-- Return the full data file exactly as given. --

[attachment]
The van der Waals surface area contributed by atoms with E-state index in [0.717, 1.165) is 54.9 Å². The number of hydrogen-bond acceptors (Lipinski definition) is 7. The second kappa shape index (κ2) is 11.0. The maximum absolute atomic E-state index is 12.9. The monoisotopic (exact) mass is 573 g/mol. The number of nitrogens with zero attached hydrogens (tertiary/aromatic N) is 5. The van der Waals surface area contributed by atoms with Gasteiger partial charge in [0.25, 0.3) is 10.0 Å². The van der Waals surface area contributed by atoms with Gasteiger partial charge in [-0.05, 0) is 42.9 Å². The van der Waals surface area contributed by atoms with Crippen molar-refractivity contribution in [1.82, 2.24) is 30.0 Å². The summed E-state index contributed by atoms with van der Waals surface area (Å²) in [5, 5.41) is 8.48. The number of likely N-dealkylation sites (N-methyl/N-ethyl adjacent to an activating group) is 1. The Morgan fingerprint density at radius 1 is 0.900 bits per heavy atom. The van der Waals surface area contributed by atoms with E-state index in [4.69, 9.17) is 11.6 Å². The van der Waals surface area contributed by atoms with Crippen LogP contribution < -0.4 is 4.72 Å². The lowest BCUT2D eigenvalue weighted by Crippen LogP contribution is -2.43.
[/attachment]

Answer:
The van der Waals surface area contributed by atoms with E-state index in [0.717, 1.165) is 54.9 Å². The number of hydrogen-bond acceptors (Lipinski definition) is 7. The second kappa shape index (κ2) is 11.0. The maximum absolute atomic E-state index is 12.9. The monoisotopic (exact) mass is 573 g/mol. The number of nitrogens with zero attached hydrogens (tertiary/aromatic N) is 5. The van der Waals surface area contributed by atoms with Gasteiger partial charge in [0.25, 0.3) is 10.0 Å². The van der Waals surface area contributed by atoms with Gasteiger partial charge in [-0.05, 0) is 42.9 Å². The van der Waals surface area contributed by atoms with Crippen molar-refractivity contribution in [1.82, 2.24) is 30.0 Å². The summed E-state index contributed by atoms with van der Waals surface area (Å²) in [5, 5.41) is 8.48. The number of likely N-dealkylation sites (N-methyl/N-ethyl adjacent to an activating group) is 1. The Morgan fingerprint density at radius 1 is 0.900 bits per heavy atom. The van der Waals surface area contributed by atoms with E-state index in [4.69, 9.17) is 11.6 Å². The van der Waals surface area contributed by atoms with Crippen LogP contribution < -0.4 is 4.72 Å². The lowest BCUT2D eigenvalue weighted by Crippen LogP contribution is -2.43.